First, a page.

Tools for Creativity Workshop - RSVP Form

The Boston Center for the Arts and the Northeastern University Center for the Arts and College of Arts, Media and Design are hosting two workshops on Tools & Technology for Creativity, lead by Northeastern Assistant Professor of Acting and Directing, Matthew Gray.

WORKSHOP #1
Monday, October 21 at 6:30pm
Designing, Controlling and Triggering Audio in Live Performance
Tools for Creativity workshop with Matthew Gray
Location: Boston Center for the Arts, 539 Tremont Street
Free, RSVP required

The workshop is an 'add-on' for those already using basic audio software for live performance such as QLab, ProTools, and StudioOne. The aim of the workshop is to increase design knowledge and problem solving by working through 10 cues of ever-increasing complexity. The workshop covers layering audio cues using workstation and performance software, editing the tops and tails of cues, creating looping musical phrases within cue sequences, and triggering cues with a keyboard key or another cue within a sequence. There will be 5 Teaching Assistants on hand to answer specific questions, and participants are encouraged to bring in projects they are working on or have worked on in the past

Matthew Gray is a director, actor, educator, and sound designer. In 1997 he received his directing degree from the London Academy of Music and Dramatic Art (LAMDA). He then went on to teach and direct at LAMDA for eight years, directing over 30 plays. Matthew is Assistant Professor of Acting and Directing in the College of Arts, Media & Design.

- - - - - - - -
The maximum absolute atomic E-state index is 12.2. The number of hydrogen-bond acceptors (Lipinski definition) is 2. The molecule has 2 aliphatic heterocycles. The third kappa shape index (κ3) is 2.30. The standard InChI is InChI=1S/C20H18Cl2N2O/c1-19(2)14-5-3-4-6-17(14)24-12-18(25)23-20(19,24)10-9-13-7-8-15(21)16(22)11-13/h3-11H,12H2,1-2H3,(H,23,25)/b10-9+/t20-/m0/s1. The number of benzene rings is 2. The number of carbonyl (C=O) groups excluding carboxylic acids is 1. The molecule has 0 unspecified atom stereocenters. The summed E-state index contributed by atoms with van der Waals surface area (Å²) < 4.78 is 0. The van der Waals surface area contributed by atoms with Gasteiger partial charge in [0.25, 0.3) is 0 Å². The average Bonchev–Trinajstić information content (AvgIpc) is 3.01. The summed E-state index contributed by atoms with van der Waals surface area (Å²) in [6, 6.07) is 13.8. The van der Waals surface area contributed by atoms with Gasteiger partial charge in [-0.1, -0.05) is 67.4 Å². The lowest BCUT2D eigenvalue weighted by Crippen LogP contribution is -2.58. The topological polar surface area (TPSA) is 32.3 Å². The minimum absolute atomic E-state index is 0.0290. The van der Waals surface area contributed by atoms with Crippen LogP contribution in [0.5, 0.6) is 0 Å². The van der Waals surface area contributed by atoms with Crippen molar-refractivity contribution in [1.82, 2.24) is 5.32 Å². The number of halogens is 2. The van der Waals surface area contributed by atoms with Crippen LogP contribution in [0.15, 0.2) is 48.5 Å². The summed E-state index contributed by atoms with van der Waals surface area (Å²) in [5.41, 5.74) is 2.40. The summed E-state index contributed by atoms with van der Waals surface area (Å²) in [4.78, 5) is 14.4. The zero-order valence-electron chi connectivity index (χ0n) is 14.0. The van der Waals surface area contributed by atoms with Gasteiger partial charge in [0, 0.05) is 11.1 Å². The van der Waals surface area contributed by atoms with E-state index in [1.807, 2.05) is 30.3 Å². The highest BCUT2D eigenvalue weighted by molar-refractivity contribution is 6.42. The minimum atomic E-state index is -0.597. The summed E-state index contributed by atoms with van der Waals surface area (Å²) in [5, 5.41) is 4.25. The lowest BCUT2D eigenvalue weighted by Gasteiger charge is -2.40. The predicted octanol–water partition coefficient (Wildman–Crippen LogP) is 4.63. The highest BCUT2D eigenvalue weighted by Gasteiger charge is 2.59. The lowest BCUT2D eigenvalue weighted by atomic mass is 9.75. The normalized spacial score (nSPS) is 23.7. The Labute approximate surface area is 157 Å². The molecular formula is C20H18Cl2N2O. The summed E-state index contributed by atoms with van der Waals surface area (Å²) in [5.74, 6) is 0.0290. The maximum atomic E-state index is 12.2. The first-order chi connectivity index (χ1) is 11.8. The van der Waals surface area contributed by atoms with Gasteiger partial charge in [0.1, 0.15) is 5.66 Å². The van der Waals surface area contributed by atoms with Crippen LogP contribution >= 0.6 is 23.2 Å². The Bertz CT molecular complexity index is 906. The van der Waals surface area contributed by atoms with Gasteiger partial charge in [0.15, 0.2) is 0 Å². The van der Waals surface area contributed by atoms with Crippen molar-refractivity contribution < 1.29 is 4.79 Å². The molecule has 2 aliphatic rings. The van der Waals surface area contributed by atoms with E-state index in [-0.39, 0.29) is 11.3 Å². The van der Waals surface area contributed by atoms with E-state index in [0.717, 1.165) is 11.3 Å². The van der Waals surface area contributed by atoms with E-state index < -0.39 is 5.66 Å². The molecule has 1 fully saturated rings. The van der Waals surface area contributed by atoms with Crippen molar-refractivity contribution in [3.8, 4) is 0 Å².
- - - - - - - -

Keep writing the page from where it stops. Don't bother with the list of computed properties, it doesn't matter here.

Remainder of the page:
WORKSHOP #2
Tuesday, November 19 at 6:30 PM
Inexpensive Arduino projects for the Theatre
Tools for Creativity workshop with Matthew Gray
Location: Boston Center for the Arts, 539 Tremont St
Free, RSVP requested

Led by Matthew Gray, Assistant Professor of Acting and Directing in the College of Arts, Media and Design, this hands-on workshop walk participants through the stages of making one’s own Arduino-controlled projector dampener. Participants will learn about hardware and software requirements, will have the opportunity to use and experiment with completed dampeners, and will work with five Teaching Assistants to get project-specific questions answered.

Participants are asked to purchase an Arduino micro controller board (commonly found at electronics stores like RadioShack or You-Do-It Electronics) prior to the workshop. In addition to an Arduino, it is recommended that participants bring a laptop and a USB cable. But rest easy: no soldering irons required!

To learn more about the Arduino listen to this NPR story
http://www.npr.org/blogs/alltechconsidered/2013/07/31/205822987/tiny-tech-puts-satellites-in-hands-of-homebrew-designers

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